As world markets stagger under a financial crisis, climbing energy costs and commodity shortages, one climate-friendly market appears on the rise: cleantech.
A report released Thursday by accounting firm Ernst & Young says the global clean technology market is poised to grab one-tenth of the world’s venture capital this year — up from just 1.6 percent in 2003 — and that it is taking hold in major markets around the world.
"Cleantech has passed an important investment tipping point," Gil Forer, who directs low-carbon technology investment for Ernst & Young, said in a press release.
"Demand for cleantech solutions is increasing due to higher energy and resource costs, regulatory requirements and the desire for corporations to pursue climate change related market opportunities," he said.
Oil prices that have broken the $140-per-barrel barrier have helped drive investment in new energy technologies, the report says. But just as important are the regulations that major countries are increasingly using to promote alternative energy.
In Europe, for example, countries have used a range of policies, including feed-in tariffs, tax incentives and tradable permits. In the United States, the report says, state renewable portfolio standards and regional emissions trading blocs have pushed investment in greener technologies.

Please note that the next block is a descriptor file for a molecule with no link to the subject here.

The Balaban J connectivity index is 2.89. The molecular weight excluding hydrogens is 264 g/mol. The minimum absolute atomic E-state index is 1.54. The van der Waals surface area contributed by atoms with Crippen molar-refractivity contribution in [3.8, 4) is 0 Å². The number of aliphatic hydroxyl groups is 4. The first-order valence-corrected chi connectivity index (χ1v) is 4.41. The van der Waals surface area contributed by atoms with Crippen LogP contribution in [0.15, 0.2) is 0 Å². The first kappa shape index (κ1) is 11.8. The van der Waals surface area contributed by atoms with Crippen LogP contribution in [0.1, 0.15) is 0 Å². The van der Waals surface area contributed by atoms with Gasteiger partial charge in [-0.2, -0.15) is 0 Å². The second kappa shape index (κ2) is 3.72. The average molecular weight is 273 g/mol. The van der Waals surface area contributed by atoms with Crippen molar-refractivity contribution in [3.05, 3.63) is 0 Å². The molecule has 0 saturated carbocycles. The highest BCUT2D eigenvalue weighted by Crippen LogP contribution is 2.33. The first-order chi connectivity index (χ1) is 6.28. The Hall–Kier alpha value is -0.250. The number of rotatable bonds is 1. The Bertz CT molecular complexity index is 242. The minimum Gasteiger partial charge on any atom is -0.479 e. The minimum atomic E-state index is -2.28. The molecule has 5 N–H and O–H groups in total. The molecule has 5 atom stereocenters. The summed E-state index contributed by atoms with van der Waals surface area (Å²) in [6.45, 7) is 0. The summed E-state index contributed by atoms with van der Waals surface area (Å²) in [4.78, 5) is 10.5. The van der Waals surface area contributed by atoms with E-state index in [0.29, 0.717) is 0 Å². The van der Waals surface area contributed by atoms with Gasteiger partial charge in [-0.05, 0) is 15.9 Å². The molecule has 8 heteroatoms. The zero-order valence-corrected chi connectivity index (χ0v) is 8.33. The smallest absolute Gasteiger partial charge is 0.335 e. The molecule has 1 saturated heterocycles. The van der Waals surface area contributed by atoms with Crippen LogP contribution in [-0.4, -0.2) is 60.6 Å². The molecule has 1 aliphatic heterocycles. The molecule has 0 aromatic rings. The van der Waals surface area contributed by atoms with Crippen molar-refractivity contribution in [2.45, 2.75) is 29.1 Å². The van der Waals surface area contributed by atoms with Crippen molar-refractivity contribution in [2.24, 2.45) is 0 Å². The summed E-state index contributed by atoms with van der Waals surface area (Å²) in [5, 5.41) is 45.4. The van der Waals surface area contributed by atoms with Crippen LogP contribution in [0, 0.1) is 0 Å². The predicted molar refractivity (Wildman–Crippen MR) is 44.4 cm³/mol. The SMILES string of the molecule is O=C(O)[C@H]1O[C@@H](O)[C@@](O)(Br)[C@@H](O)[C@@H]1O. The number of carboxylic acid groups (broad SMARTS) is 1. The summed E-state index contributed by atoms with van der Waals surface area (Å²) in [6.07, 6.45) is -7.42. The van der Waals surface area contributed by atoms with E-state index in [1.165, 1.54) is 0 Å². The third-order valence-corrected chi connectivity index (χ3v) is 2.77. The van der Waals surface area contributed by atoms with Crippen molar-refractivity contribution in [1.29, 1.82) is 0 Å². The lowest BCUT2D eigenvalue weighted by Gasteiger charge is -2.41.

Wind and solar are king among the world’s clean technologies: Of the top 10 cleantech initial public offerings worldwide in the last year, seven companies were focused on wind and solar. The report projects that the world market for renewable energy, largely paced by these two technologies, will more than triple from $77 billion in 2007 to $254 billion in 2017.
In three of the world’s major markets — the United States, Europe and China — solar leads the way in attracting investment. But after solar, each country has a very different profile for cleantech dollars. While the United States and Europe have invested in the full range of technologies, from biofuels to consumer products, China’s cleantech companies have focused on fewer technologies, emphasizing materials and agriculture.
Stock markets are tumbling worldwide, but cleantech may offer a promising alternative. The report says cleantech stocks outperform major stock indexes in both the United States and Europe. The WilderHill New Energy Global Innovation Index, which includes domestic and foreign cleantech firms, has outperformed the S&P 500 and Russell 3000 indexes since 2006.